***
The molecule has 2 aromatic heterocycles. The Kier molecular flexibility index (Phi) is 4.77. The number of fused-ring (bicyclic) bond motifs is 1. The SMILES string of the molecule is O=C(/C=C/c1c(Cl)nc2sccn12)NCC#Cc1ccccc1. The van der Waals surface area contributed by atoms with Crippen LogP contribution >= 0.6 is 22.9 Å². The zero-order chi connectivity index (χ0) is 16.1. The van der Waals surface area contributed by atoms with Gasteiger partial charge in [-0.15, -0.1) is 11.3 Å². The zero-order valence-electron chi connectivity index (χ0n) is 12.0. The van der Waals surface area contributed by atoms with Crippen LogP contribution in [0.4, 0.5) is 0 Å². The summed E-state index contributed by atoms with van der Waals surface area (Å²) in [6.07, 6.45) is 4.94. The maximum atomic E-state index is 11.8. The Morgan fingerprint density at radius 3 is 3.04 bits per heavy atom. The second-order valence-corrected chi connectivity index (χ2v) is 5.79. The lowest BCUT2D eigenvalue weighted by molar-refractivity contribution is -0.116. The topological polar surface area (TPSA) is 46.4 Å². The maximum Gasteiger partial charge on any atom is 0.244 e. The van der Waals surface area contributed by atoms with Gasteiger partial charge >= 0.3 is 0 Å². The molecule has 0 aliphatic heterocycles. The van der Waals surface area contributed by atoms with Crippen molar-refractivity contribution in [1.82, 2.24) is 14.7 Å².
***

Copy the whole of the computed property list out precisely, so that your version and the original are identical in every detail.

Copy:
The molecule has 2 aromatic heterocycles. The Kier molecular flexibility index (Phi) is 4.77. The number of fused-ring (bicyclic) bond motifs is 1. The SMILES string of the molecule is O=C(/C=C/c1c(Cl)nc2sccn12)NCC#Cc1ccccc1. The van der Waals surface area contributed by atoms with Crippen LogP contribution >= 0.6 is 22.9 Å². The zero-order chi connectivity index (χ0) is 16.1. The van der Waals surface area contributed by atoms with Gasteiger partial charge in [-0.15, -0.1) is 11.3 Å². The zero-order valence-electron chi connectivity index (χ0n) is 12.0. The van der Waals surface area contributed by atoms with Crippen LogP contribution in [0.4, 0.5) is 0 Å². The summed E-state index contributed by atoms with van der Waals surface area (Å²) in [6.07, 6.45) is 4.94. The maximum atomic E-state index is 11.8. The Morgan fingerprint density at radius 3 is 3.04 bits per heavy atom. The second-order valence-corrected chi connectivity index (χ2v) is 5.79. The lowest BCUT2D eigenvalue weighted by molar-refractivity contribution is -0.116. The topological polar surface area (TPSA) is 46.4 Å². The maximum Gasteiger partial charge on any atom is 0.244 e. The van der Waals surface area contributed by atoms with Gasteiger partial charge >= 0.3 is 0 Å². The molecule has 0 aliphatic heterocycles. The van der Waals surface area contributed by atoms with Crippen molar-refractivity contribution in [1.82, 2.24) is 14.7 Å².